The information available as to the incidence of alkaptonuria is of great interest in connection with the above view of its nature. That the peculiarity is in the great majority of instances congenital cannot be doubted. The staining property of the urine allows of its being readily traced back to early infancy. This has been repeatedly done and in one of my cases (6,7) the staining of the napkins was conspicuous 57 hr after the birth of the child. The abnormality is apt to make its appearance in two or more brothers and sisters whose parents are normal and among whose forefathers there is no record of its having occurred, a peculiar mode of incidence which is well known in connection with some other conditions. Thus of 32 known examples, which were presumably congenital, no less than 19 have occurred in seven families. One family contained four alkaptonurics, three others contained three, and the remaining three two each. The proportion of alkaptonuric to normal members is of some interest and Table 2 embodies such definite knowledge upon this point as is at present available regarding congenital cases.
The preponderance of males is very conspicuous. Thus, of the 40 subjects whose cases have hitherto been recorded 29 have been males and only 11 females.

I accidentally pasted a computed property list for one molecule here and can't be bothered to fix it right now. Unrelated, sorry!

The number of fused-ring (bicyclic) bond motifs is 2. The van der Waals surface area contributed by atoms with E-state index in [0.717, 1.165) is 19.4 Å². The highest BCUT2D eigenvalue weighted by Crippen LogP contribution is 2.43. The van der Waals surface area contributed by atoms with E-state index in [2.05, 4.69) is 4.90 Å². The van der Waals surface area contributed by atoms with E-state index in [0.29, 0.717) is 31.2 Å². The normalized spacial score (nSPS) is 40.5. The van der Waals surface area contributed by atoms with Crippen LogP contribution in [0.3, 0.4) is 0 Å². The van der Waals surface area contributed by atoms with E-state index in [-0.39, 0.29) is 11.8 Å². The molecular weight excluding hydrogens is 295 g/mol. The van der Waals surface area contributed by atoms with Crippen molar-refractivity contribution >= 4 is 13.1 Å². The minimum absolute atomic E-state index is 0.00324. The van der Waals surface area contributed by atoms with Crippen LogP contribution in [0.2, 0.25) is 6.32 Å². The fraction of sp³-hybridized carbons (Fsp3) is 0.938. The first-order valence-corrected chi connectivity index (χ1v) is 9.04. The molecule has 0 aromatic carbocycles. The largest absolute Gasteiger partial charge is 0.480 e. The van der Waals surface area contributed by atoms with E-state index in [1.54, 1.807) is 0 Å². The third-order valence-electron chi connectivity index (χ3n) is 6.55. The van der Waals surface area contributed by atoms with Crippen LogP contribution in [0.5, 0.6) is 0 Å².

In a paper read before the Royal Medical and Chirurgical Society in 1901 the present writer pointed out that of four British families in which were 11 congenitally alkaptonuric members no less than three were the offspring of marriages of first cousins who did not themselves exhibit this anomaly. This fact has such interesting bearings upon the etiology of alkaptonuria that it seemed desirable to obtain further information about as many as possible of the other recorded cases and especially of those which were presumably congenital. My inquiries of a number of investigators who have recorded such cases met with a most kindly response, and although the number of examples about which information could still be obtained proved to be very limited, some valuable facts previously unknown have been brought to light and indications are afforded of points which may be inquired into with advantage regarding cases which may come under observation in the future. In a number of instances the patients have been lost sight of, or for various reasons information can no longer be obtained concerning them. To those who have tried to help me with regard to such cases, and have in some instances been at great trouble in vain, my hearty thanks are no less due than to those who have been able to furnish fresh information.Footnote 1